Regions of England
|Regions of England
|Abolished||2011 (as administrative areas)|
|Number||9 (as of 2010)|
|Possible types||leaders' board (8)
elected assembly (1)
|Additional status||European Parliament constituency|
Greater London Authority
City and London borough
|This article is part of a series on the
politics and government of
In England, the region is the highest tier of sub-national division used by the central government. Between 1994 and 2011, nine regions had officially devolved functions within UK Government. While they no longer fulfil this role, they continue to be used for some administrative purposes. They define areas (constituencies) for the purposes of elections to the European Parliament. Eurostat also uses them to demarcate first level Nomenclature of Territorial Units for Statistics (NUTS) regions ("NUTS 1 regions") within the European Union. The regions generally followed the boundaries of "standard regions" established in the 1940s.
The London region is coterminous with the administrative area of Greater London, which has a directly elected Mayor and Assembly. The other eight regions have local authority leaders' boards, which have limited powers and functions delegated by Central Government departments, with members appointed by local government bodies. These boards replaced indirectly elected regional chambers, which were established in 1998 and undertook a range of co-ordinating, lobbying, scrutiny and strategic planning functions until their abolition in 2010.
Each region also had a Government Office with some responsibility for coordinating policy, and, from 2007 to 2010, each also had its own part-time regional minister within the Government. In 2009 the House of Commons established regional Select Committees for each of the regions outside London. These committees ceased to exist upon the dissolution of Parliament on 12 April 2010 and were not re-established by the newly elected House. Regional ministers were not reappointed by the incoming Coalition Government, and the Government Offices were abolished in 2011.
After about 500 AD, England comprised seven Anglo-Saxon territories - Northumbria, Mercia, East Anglia, Essex, Kent, Sussex and Wessex - often referred to as the heptarchy. The boundaries of some of these, which later unified as the Kingdom of England, roughly coincide with those of modern regions. During Oliver Cromwell's Protectorate in the 1650s, the rule of the Major-Generals created regions of similar size to modern regions.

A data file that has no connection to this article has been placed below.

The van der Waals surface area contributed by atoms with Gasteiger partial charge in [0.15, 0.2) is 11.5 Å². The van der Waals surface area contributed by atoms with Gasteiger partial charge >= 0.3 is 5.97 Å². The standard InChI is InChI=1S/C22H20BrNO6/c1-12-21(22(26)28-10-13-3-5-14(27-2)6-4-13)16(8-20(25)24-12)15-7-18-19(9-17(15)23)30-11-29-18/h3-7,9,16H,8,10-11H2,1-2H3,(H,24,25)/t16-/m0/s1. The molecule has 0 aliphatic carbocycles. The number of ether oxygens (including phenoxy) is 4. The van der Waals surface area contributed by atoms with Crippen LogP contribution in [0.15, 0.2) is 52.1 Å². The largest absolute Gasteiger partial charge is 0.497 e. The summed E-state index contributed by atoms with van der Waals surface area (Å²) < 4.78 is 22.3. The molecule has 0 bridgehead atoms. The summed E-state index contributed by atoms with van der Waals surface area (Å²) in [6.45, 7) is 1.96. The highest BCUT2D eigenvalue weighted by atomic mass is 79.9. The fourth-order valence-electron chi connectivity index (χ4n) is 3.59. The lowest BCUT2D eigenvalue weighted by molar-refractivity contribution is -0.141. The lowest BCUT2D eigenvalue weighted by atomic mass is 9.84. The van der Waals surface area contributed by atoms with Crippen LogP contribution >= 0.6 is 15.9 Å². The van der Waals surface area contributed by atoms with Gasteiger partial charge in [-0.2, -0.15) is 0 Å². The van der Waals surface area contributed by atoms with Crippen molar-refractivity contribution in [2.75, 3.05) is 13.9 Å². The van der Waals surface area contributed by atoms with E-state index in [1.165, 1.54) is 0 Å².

Proposals for administrative regions within England were mooted by the British government prior to the First World War. In 1912 the Third Home Rule Bill was passing through parliament. The Bill was expected to introduce a devolved parliament for Ireland, and as a consequence calls were made for similar structures to be introduced in Great Britain or "Home Rule All Round". On 12 September the First Lord of the Admiralty, Winston Churchill, gave a speech in which he proposed 10 or 12 regional parliaments for the United Kingdom. Within England, he suggested that London, Lancashire, Yorkshire and the Midlands would make natural regions. While the creation of regional parliaments never became official policy, it was for a while widely anticipated and various schemes for dividing England devised. By the 1930s, several competing systems of regions were adopted by central government for such purposes as census of population, agriculture, electricity supply, civil defence and the regulation of road traffic. In 1946 nine "standard regions" were set up, in which central government bodies, statutory undertakings and regional bodies were expected to cooperate. However, these had declined in importance by the late 1950s.
Creation of some form of provinces or regions for England was an intermittent theme of post-Second World War British governments. The Redcliffe-Maud Report proposed the creation of eight provinces in England, which would see power devolved from central government. Edward Heath's administration in the 1970s did not create a regional structure in the Local Government Act 1972, waiting for the Royal Commission on the Constitution, after which government efforts were concentrated on a constitutional settlement in Scotland and Wales for the rest of the decade. In England, the majority of the Commission "suggested regional coordinating and advisory councils for England, consisting largely of indirectly elected representatives of local authorities and operating along the lines of the Welsh advisory council". One-fifth of the advisory councils would be nominees from central government. The boundaries suggested were the "eight now [in 1973] existing for economic planning purposes, modified to make boundaries to conform with the new county structure". A minority report by Lord Crowther-Hunt and Alan T. Peacock suggested instead seven regional assemblies and governments within Great Britain (five within England), which would take over substantial amounts of the central government.